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It makes intuitive sense to me that the very definition of the null space - all x's that produce the zero vector when multiplied by the rows of a matrix A - would coincide with the conditions for orthogonality (dot product of two vectors = 0). But how would one show that this applies for all combinations of A? I guess i'm trying to wrap my head around a more rigorous way of understanding the notion that the row space is the orthogonal compliment to the null space of a matrix... I hope this makes sense and I am looking forward to hearing some insights!

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Note that matrix multiplication can be defined via dot products. In particular, suppose that $A$ has rows $a_1$, $a_2, \dots, a_n$, then for any vector $x = (x_1,\dots,x_n)^T$, we have: $$ Ax = (a_1 \cdot x, a_2 \cdot x, \dots, a_n \cdot x) $$ Now, if $x$ is in the null-space, then $Ax = \vec 0$. So, if $x$ is in the null-space of $A$, then $x$ must be orthogonal to every row of $A$, no matter what "combination of $A$" you've chosen.

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    $\begingroup$ can correct me if I'm wrong. but I don't think this answers the OPs question. He seems to understand that the vectors in the nullspace are orthogonal to those in the rowspace. But he doesn't seem to understand why the nullspace contains ALL possible vectors that are orthogonal to any vector in the rowspace. Essentially his qeustion is getting at the difference between "orthogonal subspace" and "orthogonal complement". the former is always a subset of the latter, but the latter requires that it contain ALL possible vectors that are orthogonal to that subspace. $\endgroup$ – makansij Apr 4 '18 at 6:20
  • $\begingroup$ @Hunle I think you're right; not sure what I was thinking at the time. That being said, this question is more than 2 years old, and it is unlikely that the OP cares about the question at this point. $\endgroup$ – Ben Grossmann Apr 4 '18 at 10:29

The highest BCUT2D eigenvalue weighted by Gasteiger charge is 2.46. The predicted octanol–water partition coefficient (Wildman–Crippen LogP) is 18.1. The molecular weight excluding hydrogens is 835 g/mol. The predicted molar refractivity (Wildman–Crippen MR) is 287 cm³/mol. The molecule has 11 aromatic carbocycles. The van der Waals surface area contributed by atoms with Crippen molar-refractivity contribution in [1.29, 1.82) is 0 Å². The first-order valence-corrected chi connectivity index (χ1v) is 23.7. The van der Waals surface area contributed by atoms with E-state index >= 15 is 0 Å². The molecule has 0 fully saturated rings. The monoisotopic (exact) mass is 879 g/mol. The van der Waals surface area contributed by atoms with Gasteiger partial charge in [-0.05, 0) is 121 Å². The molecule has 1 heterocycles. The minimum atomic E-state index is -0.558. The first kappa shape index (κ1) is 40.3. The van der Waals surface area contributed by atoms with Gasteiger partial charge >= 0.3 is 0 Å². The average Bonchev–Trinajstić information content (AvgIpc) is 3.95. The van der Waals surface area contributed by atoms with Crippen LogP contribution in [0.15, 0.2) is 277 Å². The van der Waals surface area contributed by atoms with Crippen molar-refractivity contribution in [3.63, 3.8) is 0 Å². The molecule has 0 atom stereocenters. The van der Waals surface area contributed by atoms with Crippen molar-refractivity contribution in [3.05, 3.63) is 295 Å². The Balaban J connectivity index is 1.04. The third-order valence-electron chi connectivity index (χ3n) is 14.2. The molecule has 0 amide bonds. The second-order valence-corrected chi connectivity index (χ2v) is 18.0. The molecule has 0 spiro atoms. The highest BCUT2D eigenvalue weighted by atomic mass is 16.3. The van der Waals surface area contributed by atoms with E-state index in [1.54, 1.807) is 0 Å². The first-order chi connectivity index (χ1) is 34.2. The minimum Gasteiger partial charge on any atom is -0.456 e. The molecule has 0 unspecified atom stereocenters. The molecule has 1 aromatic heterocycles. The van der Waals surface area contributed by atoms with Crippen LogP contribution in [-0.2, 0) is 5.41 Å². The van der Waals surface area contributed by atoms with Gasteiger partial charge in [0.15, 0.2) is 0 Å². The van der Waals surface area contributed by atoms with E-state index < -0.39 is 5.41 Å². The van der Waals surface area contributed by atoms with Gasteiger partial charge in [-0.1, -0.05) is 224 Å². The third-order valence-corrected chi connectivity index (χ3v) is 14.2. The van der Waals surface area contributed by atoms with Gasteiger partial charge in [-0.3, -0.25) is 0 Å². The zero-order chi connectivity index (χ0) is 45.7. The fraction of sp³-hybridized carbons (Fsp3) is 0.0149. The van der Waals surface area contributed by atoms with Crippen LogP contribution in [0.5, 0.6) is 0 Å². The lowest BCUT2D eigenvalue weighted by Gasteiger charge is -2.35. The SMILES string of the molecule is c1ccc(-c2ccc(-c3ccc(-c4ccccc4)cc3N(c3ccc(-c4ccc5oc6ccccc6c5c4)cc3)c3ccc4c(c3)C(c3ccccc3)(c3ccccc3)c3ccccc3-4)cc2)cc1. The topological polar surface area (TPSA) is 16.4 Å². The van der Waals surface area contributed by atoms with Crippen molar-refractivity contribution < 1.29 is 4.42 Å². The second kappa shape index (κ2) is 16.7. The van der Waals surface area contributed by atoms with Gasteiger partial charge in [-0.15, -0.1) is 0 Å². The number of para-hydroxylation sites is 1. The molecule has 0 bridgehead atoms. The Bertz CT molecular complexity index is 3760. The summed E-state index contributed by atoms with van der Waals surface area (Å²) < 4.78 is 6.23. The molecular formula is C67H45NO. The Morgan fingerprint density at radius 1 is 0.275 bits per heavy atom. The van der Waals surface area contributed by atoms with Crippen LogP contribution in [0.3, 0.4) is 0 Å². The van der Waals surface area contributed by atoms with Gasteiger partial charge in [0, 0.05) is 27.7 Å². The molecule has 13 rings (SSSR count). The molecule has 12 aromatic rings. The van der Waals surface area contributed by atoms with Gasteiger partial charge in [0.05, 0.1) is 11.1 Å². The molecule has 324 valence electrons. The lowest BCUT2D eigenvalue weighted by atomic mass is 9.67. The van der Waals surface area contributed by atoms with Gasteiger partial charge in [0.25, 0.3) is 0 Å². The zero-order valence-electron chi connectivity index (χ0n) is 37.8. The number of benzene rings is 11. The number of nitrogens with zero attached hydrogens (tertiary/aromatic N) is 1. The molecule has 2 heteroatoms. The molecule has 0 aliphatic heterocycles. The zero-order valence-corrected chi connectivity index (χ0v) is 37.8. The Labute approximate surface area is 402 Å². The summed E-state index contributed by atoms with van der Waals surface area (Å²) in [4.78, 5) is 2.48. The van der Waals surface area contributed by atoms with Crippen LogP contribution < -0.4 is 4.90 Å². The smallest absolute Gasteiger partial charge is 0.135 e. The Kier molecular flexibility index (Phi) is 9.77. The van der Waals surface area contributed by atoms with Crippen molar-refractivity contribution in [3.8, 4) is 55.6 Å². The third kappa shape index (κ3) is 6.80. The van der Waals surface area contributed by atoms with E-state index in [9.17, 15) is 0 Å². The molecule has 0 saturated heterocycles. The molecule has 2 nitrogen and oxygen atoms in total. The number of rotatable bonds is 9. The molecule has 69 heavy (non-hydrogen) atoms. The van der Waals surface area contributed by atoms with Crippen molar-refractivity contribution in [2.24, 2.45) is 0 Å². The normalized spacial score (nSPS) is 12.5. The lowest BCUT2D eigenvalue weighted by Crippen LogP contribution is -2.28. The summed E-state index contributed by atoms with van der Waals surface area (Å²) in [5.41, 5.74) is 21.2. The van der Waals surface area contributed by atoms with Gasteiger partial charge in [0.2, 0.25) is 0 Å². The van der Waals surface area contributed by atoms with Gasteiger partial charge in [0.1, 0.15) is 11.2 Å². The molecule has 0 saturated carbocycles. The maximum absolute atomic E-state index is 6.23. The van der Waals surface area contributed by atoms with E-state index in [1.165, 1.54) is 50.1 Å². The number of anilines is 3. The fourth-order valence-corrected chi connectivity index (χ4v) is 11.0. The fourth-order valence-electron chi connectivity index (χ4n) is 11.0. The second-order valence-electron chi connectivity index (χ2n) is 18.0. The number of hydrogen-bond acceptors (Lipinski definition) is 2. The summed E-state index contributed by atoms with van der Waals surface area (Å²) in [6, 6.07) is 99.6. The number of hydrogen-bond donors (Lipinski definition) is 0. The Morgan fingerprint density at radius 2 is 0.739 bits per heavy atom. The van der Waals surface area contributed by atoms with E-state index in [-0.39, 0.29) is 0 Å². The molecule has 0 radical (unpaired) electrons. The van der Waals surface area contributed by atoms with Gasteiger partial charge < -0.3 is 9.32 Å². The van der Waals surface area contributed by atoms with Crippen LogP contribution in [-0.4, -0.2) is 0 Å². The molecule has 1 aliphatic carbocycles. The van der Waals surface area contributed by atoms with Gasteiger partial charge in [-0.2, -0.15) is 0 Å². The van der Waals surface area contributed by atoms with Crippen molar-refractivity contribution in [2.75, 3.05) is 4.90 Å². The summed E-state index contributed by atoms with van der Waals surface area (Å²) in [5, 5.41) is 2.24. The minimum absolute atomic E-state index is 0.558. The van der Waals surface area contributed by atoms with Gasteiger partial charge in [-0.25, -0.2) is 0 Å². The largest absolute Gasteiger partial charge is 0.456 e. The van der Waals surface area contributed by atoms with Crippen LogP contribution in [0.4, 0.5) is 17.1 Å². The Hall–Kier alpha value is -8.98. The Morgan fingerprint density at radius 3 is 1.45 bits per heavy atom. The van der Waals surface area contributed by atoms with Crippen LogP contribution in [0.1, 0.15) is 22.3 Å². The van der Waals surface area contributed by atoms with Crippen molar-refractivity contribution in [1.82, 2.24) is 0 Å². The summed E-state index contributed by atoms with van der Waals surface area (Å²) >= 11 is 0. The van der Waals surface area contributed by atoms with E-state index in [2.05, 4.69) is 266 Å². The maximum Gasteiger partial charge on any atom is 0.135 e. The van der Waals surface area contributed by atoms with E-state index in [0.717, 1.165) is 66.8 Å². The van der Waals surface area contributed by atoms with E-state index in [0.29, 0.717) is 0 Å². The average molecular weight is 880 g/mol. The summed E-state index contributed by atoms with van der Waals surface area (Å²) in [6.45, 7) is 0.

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    $\begingroup$ But I still care <3. How do we know it contains all of the vectors? $\endgroup$ – makansij Apr 4 '18 at 21:34
  • $\begingroup$ @Hunle consider any vector $x$ which is perpendicular to the column space. Note that $Ax$, which contains the dot products $a_i \cdot x$, will be $0$. Thus, $x$ is in the null space of $A$. $\endgroup$ – Ben Grossmann Apr 4 '18 at 21:43
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    $\begingroup$ I think this amounts to changing all the ifs in the answer to if-and-only-ifs, right? Anyway, I've upvoted the answer so this question shouldn't keep getting bumped now. $\endgroup$ – user856 Nov 10 '18 at 17:09
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Omnomnomnom has proven that the row space $\newcommand{\R}{\mathrm{R}} \R(A)$ and null space $\newcommand{\N}{\mathrm{N}} \N(A)$ are orthogonal to each other; that is, $\newcommand{\r}{\vec r} \newcommand{\n}{\vec n} \forall\r\in\R(A)\ \forall\n\in\N(A): \r\perp\n$. I will show that they are complements of each other: $\R(A)\cap\N(A)=\left\{\vec0\right\}$. Both of these criteria must be met for two subspaces to be orthogonal complements.

Proof: Suppose $\newcommand{\v}{\vec v} \v\in\N(A)$ and $\v\in\R(A)$. Recall that, as Omnomnom has shown, if $\n\in\N(A)$ then $$\n\cdot\r=0$$ where $\r\in\R(A)$. Now $$\v\cdot\v=0=\left\|\v\right\|^2$$ Therefore $\left\|\v\right\|=0$, so any vector $\v$ in both $\R(A)$ and $\N(A)$ must equal $\vec0$. Therefore $\R(A)\cap\N(A)=\left\{\vec0\right\}$, and so by definition $\R(A)$ and $\N(A)$ are complementary subspaces as well as orthogonal. $\blacksquare$

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